Navajo Nation Sues Wells Fargo

They accuse bank of using predatory tactics
By Newser Editors and Wire Services
Posted Dec 13, 2017 12:38 AM CST
Navajo Nation Sues Wells Fargo
People gather outside the Navajo Nation Council chambers in Window Rock, Ariz.   (AP Photo/Felicia Fonseca)

The Navajo Nation announced Tuesday that it is suing Wells Fargo for allegedly engaging in predatory and unlawful banking practices that targeted and harmed tribal members. In a statement, Navajo Nation President Russell Begaye said the tribe's lawyer has been directed to seek restitution, damages, and civil penalties based on Wells Fargo's alleged violations of federal, state, and tribal law, the AP reports. The tribe alleges employees at Wells Fargo branches on the vast reservation "routinely misled customers into opening unnecessary accounts and obtained debit and credit cards without customers' consent." They also allege Navajo elders "were purposely confused and deceived into purchasing products to help employees meet banking quotas."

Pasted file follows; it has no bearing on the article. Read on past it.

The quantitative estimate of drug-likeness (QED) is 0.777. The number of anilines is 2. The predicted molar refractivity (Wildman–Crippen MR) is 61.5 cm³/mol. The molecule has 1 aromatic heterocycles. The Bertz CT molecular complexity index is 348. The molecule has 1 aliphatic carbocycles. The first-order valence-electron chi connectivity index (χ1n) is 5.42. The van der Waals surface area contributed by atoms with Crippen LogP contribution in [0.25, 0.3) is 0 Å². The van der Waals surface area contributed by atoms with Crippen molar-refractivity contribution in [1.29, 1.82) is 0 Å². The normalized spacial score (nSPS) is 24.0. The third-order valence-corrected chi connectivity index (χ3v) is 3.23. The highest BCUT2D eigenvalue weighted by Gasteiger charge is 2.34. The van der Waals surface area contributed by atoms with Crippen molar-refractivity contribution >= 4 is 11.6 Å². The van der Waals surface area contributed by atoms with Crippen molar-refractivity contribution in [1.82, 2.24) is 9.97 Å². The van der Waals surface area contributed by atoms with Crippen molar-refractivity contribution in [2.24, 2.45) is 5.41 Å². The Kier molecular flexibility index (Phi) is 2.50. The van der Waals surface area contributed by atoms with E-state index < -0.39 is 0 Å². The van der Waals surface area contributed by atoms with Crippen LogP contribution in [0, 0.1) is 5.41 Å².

The lawsuit, filed in a federal court in New Mexico, said "since at least 2009 and continuing through 2016, Wells Fargo employees at branches on the Navajo Nation routinely opened unauthorized savings and credit accounts, misled customers into opening unnecessary accounts, obtained debit cards without customers' consent, and enrolled customers in online banking without proper consent." Wells Fargo has five bank branches across the Navajo Nation—which covers more than 27,000 square miles over portions of northeastern Arizona, southeastern Utah, and northwestern New Mexico—plus 12 other branches within a 30-minute drive of the reservation. Wells Fargo was fined last year after bank employees opened millions of fake accounts without customers' knowledge.

(More Wells Fargo stories.)

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